Here at the show was a One-of-These-Guys who really, really, really loved the Strokes and was ecstatically bobbling around in front of Tall Girl. As this fellow sang along he would make overly-literal gestures with an outstretched arm, as if he had been designated to signal in a kind of half-sign language/half-semaphore the lyrics of each song in case the singer were to forget. For “you and me”, he gestured to one side and then the other, mixing the invisible lovers together with a deft swirl of his stubby hand. For “I don’t wanna feel this way,” a complex series involving 1) a thumb jabbing towards himself, 2) the same hand flattening into a back-and-forth, no-more-coffee-thanks kind of wave, 3) an outstretched palm indicating a heart being offered, and then back to 2). All this was accomplished with only one hand as the other swung recklessly to and fro, clutching a smoldering joint the size of a burrito. Honestly, I would’ve liked to nominate the guy for some sort of award recognizing Accomplishments in Signing or Excellence in Choreography. Unfortunately, the wild pendulum of the very expressive hand jerked back now and then, as if preparing to lasso a bull, which caused Tall Girl to whip her head back in avoidance, which caused the ponytail to come tumbling back into my mouth, effectively gagging me.

So you can see, it was a situation that demanded some vigilance. Each time Tall Girl jerked backwards I was treated to unpleasant visions of the collision of her mammoth shoulder into my teeth, and the dental work that would ensue. When the Man with the Very Expressive Hand limited himself to the six-inch diameter allotted him by his neighbors, my view was clear, and occasionally I could even catch a whiff of fresh air. So I was happy. I was enjoying the show.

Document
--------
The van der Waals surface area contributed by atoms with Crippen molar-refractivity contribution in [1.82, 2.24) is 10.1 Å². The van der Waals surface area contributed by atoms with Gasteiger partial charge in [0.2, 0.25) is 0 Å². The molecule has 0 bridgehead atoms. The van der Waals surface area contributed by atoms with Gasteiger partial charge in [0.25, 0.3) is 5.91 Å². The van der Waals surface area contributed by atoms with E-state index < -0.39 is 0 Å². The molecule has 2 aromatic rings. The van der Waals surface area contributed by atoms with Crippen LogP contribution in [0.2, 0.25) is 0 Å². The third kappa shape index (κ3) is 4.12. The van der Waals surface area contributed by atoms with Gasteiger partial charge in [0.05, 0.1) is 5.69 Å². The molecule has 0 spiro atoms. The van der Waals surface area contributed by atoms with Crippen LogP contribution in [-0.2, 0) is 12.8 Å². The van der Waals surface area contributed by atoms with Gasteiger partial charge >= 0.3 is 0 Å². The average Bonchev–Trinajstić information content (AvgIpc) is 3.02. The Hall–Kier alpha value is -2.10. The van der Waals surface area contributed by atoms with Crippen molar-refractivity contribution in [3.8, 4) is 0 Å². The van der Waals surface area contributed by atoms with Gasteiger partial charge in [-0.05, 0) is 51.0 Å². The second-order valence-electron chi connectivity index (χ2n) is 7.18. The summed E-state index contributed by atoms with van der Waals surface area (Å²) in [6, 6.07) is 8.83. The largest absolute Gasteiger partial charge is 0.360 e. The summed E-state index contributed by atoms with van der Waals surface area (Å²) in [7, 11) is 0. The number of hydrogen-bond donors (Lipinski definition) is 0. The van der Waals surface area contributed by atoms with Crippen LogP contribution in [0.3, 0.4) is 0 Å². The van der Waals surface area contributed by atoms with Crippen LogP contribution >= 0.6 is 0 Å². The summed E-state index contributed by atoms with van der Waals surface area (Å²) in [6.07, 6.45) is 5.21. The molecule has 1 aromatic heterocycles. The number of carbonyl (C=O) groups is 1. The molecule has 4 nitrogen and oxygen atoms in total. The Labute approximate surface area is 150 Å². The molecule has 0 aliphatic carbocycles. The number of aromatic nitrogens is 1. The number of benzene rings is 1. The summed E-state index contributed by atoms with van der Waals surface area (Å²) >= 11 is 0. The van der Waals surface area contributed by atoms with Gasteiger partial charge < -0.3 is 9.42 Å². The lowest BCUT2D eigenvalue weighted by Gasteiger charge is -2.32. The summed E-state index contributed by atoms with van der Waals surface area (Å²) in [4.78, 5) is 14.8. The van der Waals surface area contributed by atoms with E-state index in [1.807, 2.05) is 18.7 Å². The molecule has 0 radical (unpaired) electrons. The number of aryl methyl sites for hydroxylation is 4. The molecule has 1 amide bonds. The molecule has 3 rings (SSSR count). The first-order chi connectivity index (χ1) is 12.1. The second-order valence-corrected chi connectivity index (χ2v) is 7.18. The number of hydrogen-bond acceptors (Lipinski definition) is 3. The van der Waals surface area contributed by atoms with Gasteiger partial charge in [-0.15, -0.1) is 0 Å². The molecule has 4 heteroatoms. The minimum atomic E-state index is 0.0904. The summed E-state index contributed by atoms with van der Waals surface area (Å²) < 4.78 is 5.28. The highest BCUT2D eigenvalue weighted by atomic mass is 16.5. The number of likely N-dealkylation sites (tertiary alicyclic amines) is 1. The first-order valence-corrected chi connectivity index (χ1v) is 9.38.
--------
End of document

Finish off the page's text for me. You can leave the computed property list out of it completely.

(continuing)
But I was not out of the woods, for standing slightly in front of me, staggered to the left, parallel with Tall Girl, was a Giant. I am not exaggerating in the least when I say we had a 7-footer on our hands. What someone this tall is doing attending a general admission concert is beyond me. If you ask me, a person so greedy as to think he deserves seven feet of vertical space on this overcrowded planet should have to apply for some kind of special permit. At the door of a concert or movie, the ticket takers could simply check the permit and escort the permit-holder to a comfortable space against the back wall, where he or she could peel things off the ceiling and suck up all the oxygen in peace before lumbering back home to Brobdingnag with the rest of Gulliver’s giants.

Luckily my Giant stood very still, enjoying the show by nodding his cow-like head demurely in time to the music. But while I enjoyed my view, this enjoyment was tainted by the lingering threat of this Giant. If the Giant decided to shift a few inches to his right, or to really cut loose and start shaking those 4-foot-long arms to a particularly catchy beat, I was done for. In a situation like this, one suddenly understands how ancient peoples must have felt – plunked into an incomprehensible and uncontrollable world, utterly at the mercy of a close and yet unapproachable consciousness. All I could do was fear, and hope, and pray.

But then, during a bouncy hit number, the Giant turned towards me and with a gentlemanly swoop of his platter-sized hand indicated that I should move in front of him. I thanked him. He acknowledged with a dip of the foot-long neck, and for the rest of show he protected me from the crowd with the benign benevolence that certain strangers in this city sometimes embody. The Giant had become my shelter from the storm, my anchor, my rock. In fact, I came to appreciate the Giant more than the band we had come to see, who themselves, let’s face it, had scarcely acknowledged my existence.

By the encore, I was overcome with the satisfaction of having survived yet another show. My companion and I smiled at each other in our post-music bliss and let the crowd inch us towards the coat check, where, this being a winter show that had summoned many New Jersey Transit trains-worth of commuters, the lines were atrocious.

“Ugh, what is this? Like, the line for the coat check?!” someone behind us exclaimed.

“I don’t know,” her short friend snapped. “I can’t see a fucking thing.”